Chinese regulators require animal tests, and L’Oreal always abides with local regulations, the company said in a statement. L’Oreal says less than 1 percent of its total safety tests on cosmetics ingredients involve animals. It has set up a reconstructed skin facility in China specifically for Asian testing and is working with local authorities on alternative approval methods.
Procter & Gamble, the largest seller of beauty and personal-care products in China, said it does not test on animals unless required by law. P&G has discussed the benefits of non-animal trials with Chinese authorities, the Cincinnati-based company said in a statement.
P&G gets about 18 percent of its annual sales from Asia, while L’Oreal gets about 19 percent, according to data compiled by Bloomberg. The percentage of revenue the two companies get from Asia has been rising.
“Against Animal Testing” was one of Body Shop’s founding principles and the company can’t enter China because of the legislative rules, the brand said in a statement.
“We would love to open stores in China,” Body Shop spokeswoman Louise Terry said via e-mail. “We watch closely any developments in the legislation which would enable us to do that without compromising our core beliefs.”
Body Shop is popular with Chinese traveling outside the mainland, she said. Getting into China might help boost the brand, which reported a sales drop of 1.4 percent in the six months ended June.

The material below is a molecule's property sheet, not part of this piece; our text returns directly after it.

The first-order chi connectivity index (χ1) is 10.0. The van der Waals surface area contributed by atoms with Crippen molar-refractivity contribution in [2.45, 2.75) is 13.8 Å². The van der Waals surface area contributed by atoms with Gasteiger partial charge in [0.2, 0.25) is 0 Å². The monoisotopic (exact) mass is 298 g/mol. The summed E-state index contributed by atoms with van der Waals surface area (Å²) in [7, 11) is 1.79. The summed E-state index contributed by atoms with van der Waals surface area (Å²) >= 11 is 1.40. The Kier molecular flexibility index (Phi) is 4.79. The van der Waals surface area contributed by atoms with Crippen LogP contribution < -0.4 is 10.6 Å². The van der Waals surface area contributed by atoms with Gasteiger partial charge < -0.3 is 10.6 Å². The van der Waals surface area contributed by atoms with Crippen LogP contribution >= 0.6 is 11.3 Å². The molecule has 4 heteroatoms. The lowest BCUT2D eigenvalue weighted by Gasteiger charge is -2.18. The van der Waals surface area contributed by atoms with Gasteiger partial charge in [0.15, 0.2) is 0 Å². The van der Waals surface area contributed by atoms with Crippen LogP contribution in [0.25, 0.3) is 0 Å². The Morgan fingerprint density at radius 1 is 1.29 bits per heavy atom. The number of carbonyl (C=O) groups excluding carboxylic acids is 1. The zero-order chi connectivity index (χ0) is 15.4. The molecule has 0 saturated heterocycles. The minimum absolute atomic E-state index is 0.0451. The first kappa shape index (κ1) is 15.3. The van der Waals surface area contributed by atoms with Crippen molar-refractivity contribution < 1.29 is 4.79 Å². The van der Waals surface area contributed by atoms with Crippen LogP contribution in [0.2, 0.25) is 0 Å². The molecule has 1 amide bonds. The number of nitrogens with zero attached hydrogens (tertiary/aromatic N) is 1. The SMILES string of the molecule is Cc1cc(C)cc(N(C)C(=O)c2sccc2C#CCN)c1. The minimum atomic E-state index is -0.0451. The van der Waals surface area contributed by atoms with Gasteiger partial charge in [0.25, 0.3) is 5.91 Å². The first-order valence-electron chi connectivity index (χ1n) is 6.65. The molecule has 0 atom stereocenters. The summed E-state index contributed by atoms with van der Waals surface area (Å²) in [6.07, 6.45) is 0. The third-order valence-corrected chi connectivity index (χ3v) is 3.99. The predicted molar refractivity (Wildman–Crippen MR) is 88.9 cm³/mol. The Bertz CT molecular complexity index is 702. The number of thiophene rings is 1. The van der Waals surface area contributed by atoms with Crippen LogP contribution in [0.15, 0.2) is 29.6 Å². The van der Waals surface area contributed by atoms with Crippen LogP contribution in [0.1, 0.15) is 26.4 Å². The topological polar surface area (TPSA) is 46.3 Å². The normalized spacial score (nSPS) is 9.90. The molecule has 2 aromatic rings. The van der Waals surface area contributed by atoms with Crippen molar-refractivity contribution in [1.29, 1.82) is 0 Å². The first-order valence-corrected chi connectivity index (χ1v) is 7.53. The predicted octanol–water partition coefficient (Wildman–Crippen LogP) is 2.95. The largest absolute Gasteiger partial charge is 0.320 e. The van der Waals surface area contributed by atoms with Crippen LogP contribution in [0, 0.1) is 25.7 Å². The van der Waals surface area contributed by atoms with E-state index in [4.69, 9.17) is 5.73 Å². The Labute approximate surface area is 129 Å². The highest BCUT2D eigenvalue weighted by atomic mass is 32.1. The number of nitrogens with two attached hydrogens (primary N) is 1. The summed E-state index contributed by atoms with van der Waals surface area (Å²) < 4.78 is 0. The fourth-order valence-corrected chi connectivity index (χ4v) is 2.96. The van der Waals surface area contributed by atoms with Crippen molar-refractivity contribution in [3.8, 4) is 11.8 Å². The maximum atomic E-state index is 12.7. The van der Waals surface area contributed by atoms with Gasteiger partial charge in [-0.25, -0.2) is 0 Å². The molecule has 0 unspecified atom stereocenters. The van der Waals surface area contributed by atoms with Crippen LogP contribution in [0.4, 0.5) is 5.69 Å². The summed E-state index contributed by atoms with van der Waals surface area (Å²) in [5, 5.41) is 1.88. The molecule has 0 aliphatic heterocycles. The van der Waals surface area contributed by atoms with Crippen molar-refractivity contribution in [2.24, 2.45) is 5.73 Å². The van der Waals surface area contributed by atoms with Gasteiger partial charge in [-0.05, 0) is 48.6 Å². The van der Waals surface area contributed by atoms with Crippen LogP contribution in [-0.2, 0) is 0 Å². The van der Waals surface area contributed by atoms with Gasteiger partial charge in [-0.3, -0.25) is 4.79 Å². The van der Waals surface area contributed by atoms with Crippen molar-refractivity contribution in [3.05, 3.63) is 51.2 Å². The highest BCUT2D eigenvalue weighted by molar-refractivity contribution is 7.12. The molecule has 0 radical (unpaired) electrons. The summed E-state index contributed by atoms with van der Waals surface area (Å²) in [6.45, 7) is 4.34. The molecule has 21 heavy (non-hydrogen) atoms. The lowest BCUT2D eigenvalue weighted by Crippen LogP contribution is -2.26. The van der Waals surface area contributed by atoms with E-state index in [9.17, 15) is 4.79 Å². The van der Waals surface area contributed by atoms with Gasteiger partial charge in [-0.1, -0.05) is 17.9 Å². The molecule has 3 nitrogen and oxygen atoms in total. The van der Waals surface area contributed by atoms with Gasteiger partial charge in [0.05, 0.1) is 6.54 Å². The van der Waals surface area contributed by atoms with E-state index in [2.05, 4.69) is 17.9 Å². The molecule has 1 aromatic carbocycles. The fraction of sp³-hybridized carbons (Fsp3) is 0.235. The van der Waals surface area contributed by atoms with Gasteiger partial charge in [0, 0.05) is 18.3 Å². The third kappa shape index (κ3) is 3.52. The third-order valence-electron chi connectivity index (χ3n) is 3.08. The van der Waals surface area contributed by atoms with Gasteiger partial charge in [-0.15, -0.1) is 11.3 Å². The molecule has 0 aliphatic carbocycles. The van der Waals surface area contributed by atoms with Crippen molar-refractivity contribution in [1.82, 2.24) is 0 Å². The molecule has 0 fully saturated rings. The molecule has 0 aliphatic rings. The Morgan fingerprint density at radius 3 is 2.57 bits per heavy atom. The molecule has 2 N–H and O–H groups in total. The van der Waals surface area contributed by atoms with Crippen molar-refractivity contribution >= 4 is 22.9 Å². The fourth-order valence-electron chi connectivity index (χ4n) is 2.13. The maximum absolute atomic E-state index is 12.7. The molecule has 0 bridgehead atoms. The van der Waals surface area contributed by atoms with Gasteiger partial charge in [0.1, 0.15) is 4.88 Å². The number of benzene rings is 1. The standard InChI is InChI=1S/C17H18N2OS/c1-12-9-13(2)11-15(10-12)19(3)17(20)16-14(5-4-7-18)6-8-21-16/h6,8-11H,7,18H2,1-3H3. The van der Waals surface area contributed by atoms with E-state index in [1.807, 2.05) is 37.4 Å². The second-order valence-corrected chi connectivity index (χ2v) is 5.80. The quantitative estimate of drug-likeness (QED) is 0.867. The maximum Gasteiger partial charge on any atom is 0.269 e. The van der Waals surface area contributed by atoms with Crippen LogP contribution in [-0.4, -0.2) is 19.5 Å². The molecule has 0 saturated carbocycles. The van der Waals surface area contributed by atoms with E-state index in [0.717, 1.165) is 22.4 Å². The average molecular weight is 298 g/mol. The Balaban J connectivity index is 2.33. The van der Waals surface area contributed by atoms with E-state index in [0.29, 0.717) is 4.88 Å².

While China isn’t averse to the idea of tests without animals, developing expertise will take time, said Xu Jingquan, secretary general at the All-China Federation of Industry and Commerce, Beautyculture and Cosmetics Chamber after a Shanghai conference in June.
“Our R&D isn’t as sophisticated, and the consumer here doesn’t think as much about ideals such as animal testing,” said Xu. “They care about the price, the brand and the product.”
China this year was set to approve its first non-animal test, said Brian Jones, a director at the Institute for In Vitro Sciences, a Maryland laboratory working with Chinese regulators to develop alternative cosmetic tests. But a spate of food scandals, including a crime ring found selling rat, fox and mink as mutton, have kept authorities busy. Premier Li Keqiang is planning to revamp the regulatory body responsible for food and drug safety, perhaps delaying approval of new cosmetic testing rules until next year, Jones said.
Animal advocacy groups, which often resort to demonstrations such as painting their bodies like rabbits or protesting semi-nude with lettuce bikinis, have taken a different tack in China, where the government frowns upon public protests.
The groups are instead training scientists at educational and government labs to test products using cell cultures or computer models instead of the shaved backs of rats and rabbits, who are killed after. Ultimately, science will help win the battle as alternative methods prove more accurate at predicting human reactions than tests on small creatures, said Nick Palmer, director of policy at Cruelty Free.
“In the end,” said Palmer, “you and I are not really rabbits.”